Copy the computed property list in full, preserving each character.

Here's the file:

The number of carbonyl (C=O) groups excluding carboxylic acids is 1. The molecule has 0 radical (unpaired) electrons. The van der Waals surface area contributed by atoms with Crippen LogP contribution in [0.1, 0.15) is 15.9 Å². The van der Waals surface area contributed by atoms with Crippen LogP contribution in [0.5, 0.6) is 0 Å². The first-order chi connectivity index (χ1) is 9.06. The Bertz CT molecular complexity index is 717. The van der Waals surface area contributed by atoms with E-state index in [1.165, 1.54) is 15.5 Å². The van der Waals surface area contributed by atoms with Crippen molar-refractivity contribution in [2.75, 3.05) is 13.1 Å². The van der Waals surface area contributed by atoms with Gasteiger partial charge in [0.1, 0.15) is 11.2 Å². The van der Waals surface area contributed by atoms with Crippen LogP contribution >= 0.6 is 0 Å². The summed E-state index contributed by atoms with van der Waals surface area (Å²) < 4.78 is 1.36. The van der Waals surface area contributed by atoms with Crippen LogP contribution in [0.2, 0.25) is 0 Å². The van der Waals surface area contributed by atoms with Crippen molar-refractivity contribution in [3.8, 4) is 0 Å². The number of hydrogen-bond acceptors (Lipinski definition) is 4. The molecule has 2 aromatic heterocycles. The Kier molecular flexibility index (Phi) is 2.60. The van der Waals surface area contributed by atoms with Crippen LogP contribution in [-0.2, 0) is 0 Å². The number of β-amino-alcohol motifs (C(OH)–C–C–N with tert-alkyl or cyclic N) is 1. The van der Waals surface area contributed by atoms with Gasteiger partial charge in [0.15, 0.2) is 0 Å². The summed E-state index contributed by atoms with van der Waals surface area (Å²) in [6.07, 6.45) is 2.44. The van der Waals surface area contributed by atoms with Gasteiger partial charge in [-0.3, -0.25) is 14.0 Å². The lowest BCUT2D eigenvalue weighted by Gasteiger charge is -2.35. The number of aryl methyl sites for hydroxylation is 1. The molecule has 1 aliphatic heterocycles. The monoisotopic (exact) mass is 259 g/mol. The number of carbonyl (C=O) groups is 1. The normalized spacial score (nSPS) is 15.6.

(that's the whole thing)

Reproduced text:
The number of carbonyl (C=O) groups excluding carboxylic acids is 1. The molecule has 0 radical (unpaired) electrons. The van der Waals surface area contributed by atoms with Crippen LogP contribution in [0.1, 0.15) is 15.9 Å². The van der Waals surface area contributed by atoms with Crippen LogP contribution in [0.5, 0.6) is 0 Å². The first-order chi connectivity index (χ1) is 9.06. The Bertz CT molecular complexity index is 717. The van der Waals surface area contributed by atoms with E-state index in [1.165, 1.54) is 15.5 Å². The van der Waals surface area contributed by atoms with Crippen molar-refractivity contribution in [2.75, 3.05) is 13.1 Å². The van der Waals surface area contributed by atoms with Gasteiger partial charge in [0.1, 0.15) is 11.2 Å². The van der Waals surface area contributed by atoms with Crippen LogP contribution >= 0.6 is 0 Å². The summed E-state index contributed by atoms with van der Waals surface area (Å²) < 4.78 is 1.36. The van der Waals surface area contributed by atoms with Crippen LogP contribution in [0.2, 0.25) is 0 Å². The van der Waals surface area contributed by atoms with Crippen molar-refractivity contribution in [3.8, 4) is 0 Å². The number of hydrogen-bond acceptors (Lipinski definition) is 4. The molecule has 2 aromatic heterocycles. The Kier molecular flexibility index (Phi) is 2.60. The van der Waals surface area contributed by atoms with Crippen LogP contribution in [-0.2, 0) is 0 Å². The number of β-amino-alcohol motifs (C(OH)–C–C–N with tert-alkyl or cyclic N) is 1. The van der Waals surface area contributed by atoms with Gasteiger partial charge in [0.15, 0.2) is 0 Å². The summed E-state index contributed by atoms with van der Waals surface area (Å²) in [6.07, 6.45) is 2.44. The van der Waals surface area contributed by atoms with Gasteiger partial charge in [-0.3, -0.25) is 14.0 Å². The lowest BCUT2D eigenvalue weighted by Gasteiger charge is -2.35. The number of aryl methyl sites for hydroxylation is 1. The molecule has 1 aliphatic heterocycles. The monoisotopic (exact) mass is 259 g/mol. The number of carbonyl (C=O) groups is 1. The normalized spacial score (nSPS) is 15.6.